The clearest opportunity is at Main and Danforth, where the subway and GO station are only 250 metres apart, or about the length of a GO Train (see Figure 8). We think GO is missing an opportunity to earn revenue. And Metrolinx is missing an opportunity to relieve congestion through the crowded Bloor-Yonge interchange.
Figure 8: TTC’s Main Station is only 250 metres from GO’s Danforth Station, less than the length of a GO train.
GO already operates five trains in the morning peak hour through Danforth from Lakeshore East, and two more from Stouffville. But these trains are largely full when they get to Danforth Station, and only two are scheduled to stop. GO could provide more capacity and a more frequent service by running some morning peak-hour trains from the north and west (Georgetown, Milton, Barrie) through Union Station to Danforth, and then returning to Union Station before retiring to the yard for the day. With spare capacity at Danforth, passengers on the Danforth subway at Main Station could be encouraged to switch to GO trains for travel to downtown Toronto.
With a train every 5 to 10 minutes, and a journey time of 10 minutes to Union Station, travel times would be competitive with staying on the subway and changing at Yonge, at least to places within walking distance of Union Station or further south. Perhaps 5,000 to 10,000 passengers each way or 10,000 to 20,000 passengers each weekday would find it attractive to switch, if there was no fare penalty. This assumes about 200 passengers boarding each GO train at Main, or 20 on each car. Diverting 5,000 peak passengers off the subway at Main would materially relieve congestion at Bloor-Yonge station. It would take 100 people off every southbound Yonge subway train.
Figure 9: GO’s system map identifies “TTC Connections” but does not show whether they are bus or subway. Riders are left to figure out for themselves that Bloor and Danforth stations are actually adjacent to TTC’s Dundas West and Main stations.
The cost to operate 12 additional trips on the 10-km line between Union and Main Street every morning and evening peak would be about $1.4 million per year. Assuming, very conservatively, that only 5,000 people switch from TTC onto GO (or one-quarter of those expected to use the Downtown Relief Line), the cost would be $0.14 per passenger.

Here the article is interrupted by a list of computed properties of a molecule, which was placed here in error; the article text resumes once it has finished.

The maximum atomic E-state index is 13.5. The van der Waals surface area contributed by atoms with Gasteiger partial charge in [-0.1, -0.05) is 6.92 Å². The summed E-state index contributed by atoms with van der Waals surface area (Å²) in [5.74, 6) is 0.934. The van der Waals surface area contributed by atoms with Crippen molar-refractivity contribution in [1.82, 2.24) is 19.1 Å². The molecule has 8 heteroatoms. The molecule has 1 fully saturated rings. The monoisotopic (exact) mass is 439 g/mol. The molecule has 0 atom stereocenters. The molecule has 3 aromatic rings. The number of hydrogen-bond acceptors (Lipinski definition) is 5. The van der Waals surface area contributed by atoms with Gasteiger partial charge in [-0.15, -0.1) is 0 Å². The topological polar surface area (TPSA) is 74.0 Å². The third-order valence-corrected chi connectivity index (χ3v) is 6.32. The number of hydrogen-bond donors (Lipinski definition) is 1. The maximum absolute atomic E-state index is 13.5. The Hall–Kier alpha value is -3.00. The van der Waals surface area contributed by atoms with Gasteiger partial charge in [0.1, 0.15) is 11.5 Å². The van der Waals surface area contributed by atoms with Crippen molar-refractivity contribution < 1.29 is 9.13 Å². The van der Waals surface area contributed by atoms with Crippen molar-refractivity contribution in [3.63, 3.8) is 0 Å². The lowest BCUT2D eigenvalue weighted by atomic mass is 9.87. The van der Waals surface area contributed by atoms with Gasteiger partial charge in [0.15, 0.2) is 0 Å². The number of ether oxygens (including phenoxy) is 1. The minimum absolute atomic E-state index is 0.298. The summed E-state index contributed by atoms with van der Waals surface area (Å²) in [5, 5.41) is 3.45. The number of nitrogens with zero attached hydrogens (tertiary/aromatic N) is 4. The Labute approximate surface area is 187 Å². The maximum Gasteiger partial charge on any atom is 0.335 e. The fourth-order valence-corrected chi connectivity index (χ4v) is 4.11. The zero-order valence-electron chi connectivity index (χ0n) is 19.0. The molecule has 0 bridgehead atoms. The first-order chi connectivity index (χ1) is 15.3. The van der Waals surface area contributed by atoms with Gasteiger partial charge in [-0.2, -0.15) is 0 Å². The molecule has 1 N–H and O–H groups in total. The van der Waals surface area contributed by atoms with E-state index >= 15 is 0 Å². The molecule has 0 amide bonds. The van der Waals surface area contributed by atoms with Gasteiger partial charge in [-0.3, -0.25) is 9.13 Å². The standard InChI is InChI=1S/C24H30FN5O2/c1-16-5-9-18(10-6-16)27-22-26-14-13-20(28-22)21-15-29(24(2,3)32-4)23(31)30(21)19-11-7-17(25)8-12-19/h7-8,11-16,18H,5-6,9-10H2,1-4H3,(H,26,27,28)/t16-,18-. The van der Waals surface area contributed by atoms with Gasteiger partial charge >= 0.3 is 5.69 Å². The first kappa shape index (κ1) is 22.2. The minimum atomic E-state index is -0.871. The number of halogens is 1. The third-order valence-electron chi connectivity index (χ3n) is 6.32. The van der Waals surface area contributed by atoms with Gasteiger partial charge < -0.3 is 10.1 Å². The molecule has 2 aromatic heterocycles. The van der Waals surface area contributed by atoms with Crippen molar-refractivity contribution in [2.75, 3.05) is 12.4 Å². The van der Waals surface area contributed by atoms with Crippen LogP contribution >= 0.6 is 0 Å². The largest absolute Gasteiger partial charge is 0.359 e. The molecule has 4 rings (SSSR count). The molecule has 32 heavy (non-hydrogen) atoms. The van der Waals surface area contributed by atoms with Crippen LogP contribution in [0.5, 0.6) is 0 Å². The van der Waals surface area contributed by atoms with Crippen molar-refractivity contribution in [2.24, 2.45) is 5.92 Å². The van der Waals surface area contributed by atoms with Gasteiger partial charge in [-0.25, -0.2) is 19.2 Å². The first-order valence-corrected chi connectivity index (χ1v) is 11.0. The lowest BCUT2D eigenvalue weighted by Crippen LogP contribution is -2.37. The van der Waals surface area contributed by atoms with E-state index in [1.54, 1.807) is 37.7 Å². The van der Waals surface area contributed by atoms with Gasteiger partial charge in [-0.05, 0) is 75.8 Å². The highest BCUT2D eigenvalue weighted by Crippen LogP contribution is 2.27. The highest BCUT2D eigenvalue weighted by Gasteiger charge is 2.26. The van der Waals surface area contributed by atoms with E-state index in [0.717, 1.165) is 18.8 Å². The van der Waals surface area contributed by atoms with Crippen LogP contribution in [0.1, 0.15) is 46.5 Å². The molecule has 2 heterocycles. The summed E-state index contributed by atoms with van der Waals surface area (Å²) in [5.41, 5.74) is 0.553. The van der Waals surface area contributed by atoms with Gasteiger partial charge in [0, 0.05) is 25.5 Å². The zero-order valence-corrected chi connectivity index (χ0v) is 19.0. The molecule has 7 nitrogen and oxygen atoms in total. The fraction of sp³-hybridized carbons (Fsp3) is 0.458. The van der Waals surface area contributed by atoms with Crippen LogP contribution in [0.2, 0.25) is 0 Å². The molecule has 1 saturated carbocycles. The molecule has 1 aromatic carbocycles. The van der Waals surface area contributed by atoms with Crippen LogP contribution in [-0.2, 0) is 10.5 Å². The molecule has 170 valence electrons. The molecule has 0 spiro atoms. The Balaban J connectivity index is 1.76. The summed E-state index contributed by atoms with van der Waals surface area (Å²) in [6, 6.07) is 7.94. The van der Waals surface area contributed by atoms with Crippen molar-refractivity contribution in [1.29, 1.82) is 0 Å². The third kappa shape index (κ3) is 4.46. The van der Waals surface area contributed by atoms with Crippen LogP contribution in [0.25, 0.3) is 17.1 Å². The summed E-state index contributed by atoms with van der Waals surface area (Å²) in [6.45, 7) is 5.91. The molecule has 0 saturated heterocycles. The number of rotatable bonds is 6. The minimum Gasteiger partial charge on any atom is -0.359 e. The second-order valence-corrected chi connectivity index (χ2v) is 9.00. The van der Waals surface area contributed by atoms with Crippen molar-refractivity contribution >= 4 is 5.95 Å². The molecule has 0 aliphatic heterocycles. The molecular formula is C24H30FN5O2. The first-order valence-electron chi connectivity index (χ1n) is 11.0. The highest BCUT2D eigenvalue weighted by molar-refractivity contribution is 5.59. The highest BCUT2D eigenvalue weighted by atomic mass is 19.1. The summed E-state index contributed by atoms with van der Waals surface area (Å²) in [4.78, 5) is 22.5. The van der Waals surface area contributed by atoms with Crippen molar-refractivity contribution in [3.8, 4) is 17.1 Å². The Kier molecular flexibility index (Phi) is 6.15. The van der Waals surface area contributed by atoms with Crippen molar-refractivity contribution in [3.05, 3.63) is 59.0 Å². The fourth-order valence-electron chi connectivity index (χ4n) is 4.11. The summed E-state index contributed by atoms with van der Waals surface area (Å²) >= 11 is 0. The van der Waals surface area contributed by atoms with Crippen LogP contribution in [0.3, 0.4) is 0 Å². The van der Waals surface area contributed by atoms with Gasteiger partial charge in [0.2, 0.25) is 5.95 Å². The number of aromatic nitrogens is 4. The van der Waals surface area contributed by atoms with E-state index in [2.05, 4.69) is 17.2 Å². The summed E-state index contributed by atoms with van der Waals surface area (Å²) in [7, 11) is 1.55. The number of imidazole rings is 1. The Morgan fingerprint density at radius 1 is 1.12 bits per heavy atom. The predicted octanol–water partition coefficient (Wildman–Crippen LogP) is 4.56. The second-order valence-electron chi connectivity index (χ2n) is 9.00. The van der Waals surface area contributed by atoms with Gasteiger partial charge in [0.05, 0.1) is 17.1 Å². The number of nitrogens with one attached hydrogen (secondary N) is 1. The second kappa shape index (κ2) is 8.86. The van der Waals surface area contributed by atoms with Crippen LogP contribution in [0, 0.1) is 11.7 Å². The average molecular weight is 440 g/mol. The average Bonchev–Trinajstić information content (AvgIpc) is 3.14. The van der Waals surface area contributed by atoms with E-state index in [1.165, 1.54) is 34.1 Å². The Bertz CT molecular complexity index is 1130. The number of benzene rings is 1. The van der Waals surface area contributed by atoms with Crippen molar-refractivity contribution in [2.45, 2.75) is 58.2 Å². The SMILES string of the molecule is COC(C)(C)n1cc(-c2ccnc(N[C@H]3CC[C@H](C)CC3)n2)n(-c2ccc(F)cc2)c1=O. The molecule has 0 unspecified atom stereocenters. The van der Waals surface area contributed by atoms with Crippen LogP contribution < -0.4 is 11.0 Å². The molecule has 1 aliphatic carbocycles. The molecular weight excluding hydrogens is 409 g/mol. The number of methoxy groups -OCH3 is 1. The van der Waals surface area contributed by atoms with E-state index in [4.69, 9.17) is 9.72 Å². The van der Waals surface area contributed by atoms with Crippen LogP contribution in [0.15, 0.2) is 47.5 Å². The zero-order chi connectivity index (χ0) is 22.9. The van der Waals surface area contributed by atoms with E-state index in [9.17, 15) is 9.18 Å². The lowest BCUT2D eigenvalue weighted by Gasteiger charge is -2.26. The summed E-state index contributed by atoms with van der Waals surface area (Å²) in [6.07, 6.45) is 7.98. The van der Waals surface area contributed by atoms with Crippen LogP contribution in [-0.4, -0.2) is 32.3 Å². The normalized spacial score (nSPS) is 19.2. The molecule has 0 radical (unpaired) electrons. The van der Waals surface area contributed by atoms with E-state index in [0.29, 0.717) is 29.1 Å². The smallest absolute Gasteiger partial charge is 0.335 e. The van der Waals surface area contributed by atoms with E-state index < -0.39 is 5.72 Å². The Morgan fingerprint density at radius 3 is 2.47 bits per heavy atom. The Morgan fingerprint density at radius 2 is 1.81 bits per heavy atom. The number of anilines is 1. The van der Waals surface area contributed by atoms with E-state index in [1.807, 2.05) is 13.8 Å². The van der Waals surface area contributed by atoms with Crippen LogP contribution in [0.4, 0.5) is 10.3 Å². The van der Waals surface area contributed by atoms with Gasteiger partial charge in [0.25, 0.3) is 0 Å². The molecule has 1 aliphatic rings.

Costs are low because it would not be necessary to buy or run any new trains. In the morning, the services would use trains from Georgetown and other routes from the west, which have already made a long trip into Toronto and would otherwise go straight to the yard for the day. It would, however, be necessary to make some changes to trackwork, signalling, and platforms at Danforth Station, which might cost some tens of millions of dollars. It would also make sense to build a pedestrian tunnel under Danforth Avenue, linking the two stations, similar to the existing link at Spadina/Bloor between the two stations. Indeed it seems provision was made for such a link when Main subway station was built in the mid-1960s (the station has an oversized mezzanine level between the tracks and the street). Total capital cost for the track changes and the pedestrian tunnel might be $100 million NPV.
Even at $100 million, the capital cost for improved Danforth-Union services would be a tiny fraction of the cost of a Downtown Relief Line. Developing the connection at Main Station would achieve substantial congestion relief benefits, and attract new riders onto transit at a reasonable cost.
Paying for these services requires some rethinking of how TTC and GO charge fares. Few passengers will use the interchange if they are required, as they are at present, to buy another ticket and pay $5 to ride the GO train, in addition to their subway fare.
For the Danforth/Main service, TTC could simply pay GO $1.5 million per year, to carry passengers transferring from the subway from Danforth to Union. This would free up space for more passengers to join the subway westbound from Main, and southbound from Bloor-Yonge, who do not currently use it because it is overcrowded. If TTC fills even a fraction of the space freed up by passengers switching onto GO at Danforth/Main, at the current average fare of about $2.50, it will recover what it has to pay GO. In fact, TTC already has “customers” for the space that would be released on the Yonge Subway: riders using the proposed extension to Richmond Hill. At present, the extension has not been scheduled, presumably because of the capacity problems south of Bloor.
The transfer of $1.5 million a year from TTC would more than offset GO’s additional Operating and Maintenance costs, so both GO and TTC should be financially better off. GO may be concerned about lost revenue from the passengers, admittedly few, who currently board at Danforth and pay $5 to travel to Union Station. With PRESTO (see section 10.4), GO could allow free transfer for passengers connecting from the subway, boarding at stations further east, while still charging $5 for passengers boarding directly onto GO at Danforth who have not come from the subway.
The time savings and congestion relief benefits will be substantial, both to those who transfer and to existing subway passengers, including passengers who stay on the subway, or board further west, because they will have a less crowded trip. These benefits could be worth at least $2 per diverted rider, or about $115 million NPV. Auto user benefits would probably be fairly modest, relating mostly to new passengers joining the subway further west.
Our sketch model, shown in Table A4 in the Appendix, suggests that the economic Benefit:Cost ratio is a very attractive 1.9, even with only 5,000 passengers transferring in each direction. Cost per new daily rider is about $12,000, less than one-third of the average of Metrolinx Big Move schemes.